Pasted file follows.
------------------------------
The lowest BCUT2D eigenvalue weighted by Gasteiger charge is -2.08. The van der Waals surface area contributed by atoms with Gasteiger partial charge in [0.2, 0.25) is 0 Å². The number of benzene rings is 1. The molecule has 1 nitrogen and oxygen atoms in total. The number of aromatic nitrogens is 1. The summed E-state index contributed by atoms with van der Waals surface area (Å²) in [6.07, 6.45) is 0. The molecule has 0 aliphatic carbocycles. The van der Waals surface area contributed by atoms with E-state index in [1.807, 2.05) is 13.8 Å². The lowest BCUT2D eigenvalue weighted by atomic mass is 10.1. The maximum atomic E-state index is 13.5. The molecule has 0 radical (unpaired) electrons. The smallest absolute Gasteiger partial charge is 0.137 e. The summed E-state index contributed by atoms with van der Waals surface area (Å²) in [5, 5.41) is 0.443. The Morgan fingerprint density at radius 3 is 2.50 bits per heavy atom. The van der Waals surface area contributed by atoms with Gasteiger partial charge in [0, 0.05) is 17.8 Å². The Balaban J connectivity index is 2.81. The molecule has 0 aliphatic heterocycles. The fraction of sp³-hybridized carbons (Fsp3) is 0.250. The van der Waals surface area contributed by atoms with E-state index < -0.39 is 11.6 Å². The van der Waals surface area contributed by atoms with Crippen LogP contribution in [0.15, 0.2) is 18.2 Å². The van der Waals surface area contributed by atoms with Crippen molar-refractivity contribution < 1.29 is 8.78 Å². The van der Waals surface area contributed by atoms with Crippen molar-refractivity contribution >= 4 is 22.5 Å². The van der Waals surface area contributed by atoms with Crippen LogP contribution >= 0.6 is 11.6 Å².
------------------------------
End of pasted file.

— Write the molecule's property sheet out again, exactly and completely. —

The lowest BCUT2D eigenvalue weighted by Gasteiger charge is -2.08. The van der Waals surface area contributed by atoms with Gasteiger partial charge in [0.2, 0.25) is 0 Å². The number of benzene rings is 1. The molecule has 1 nitrogen and oxygen atoms in total. The number of aromatic nitrogens is 1. The summed E-state index contributed by atoms with van der Waals surface area (Å²) in [6.07, 6.45) is 0. The molecule has 0 aliphatic carbocycles. The van der Waals surface area contributed by atoms with E-state index in [1.807, 2.05) is 13.8 Å². The lowest BCUT2D eigenvalue weighted by atomic mass is 10.1. The maximum atomic E-state index is 13.5. The molecule has 0 radical (unpaired) electrons. The smallest absolute Gasteiger partial charge is 0.137 e. The summed E-state index contributed by atoms with van der Waals surface area (Å²) in [5, 5.41) is 0.443. The Morgan fingerprint density at radius 3 is 2.50 bits per heavy atom. The van der Waals surface area contributed by atoms with Gasteiger partial charge in [0, 0.05) is 17.8 Å². The Balaban J connectivity index is 2.81. The molecule has 0 aliphatic heterocycles. The fraction of sp³-hybridized carbons (Fsp3) is 0.250. The van der Waals surface area contributed by atoms with E-state index < -0.39 is 11.6 Å². The van der Waals surface area contributed by atoms with Crippen LogP contribution in [0.15, 0.2) is 18.2 Å². The van der Waals surface area contributed by atoms with Crippen molar-refractivity contribution < 1.29 is 8.78 Å². The van der Waals surface area contributed by atoms with Crippen molar-refractivity contribution >= 4 is 22.5 Å². The van der Waals surface area contributed by atoms with Crippen LogP contribution >= 0.6 is 11.6 Å².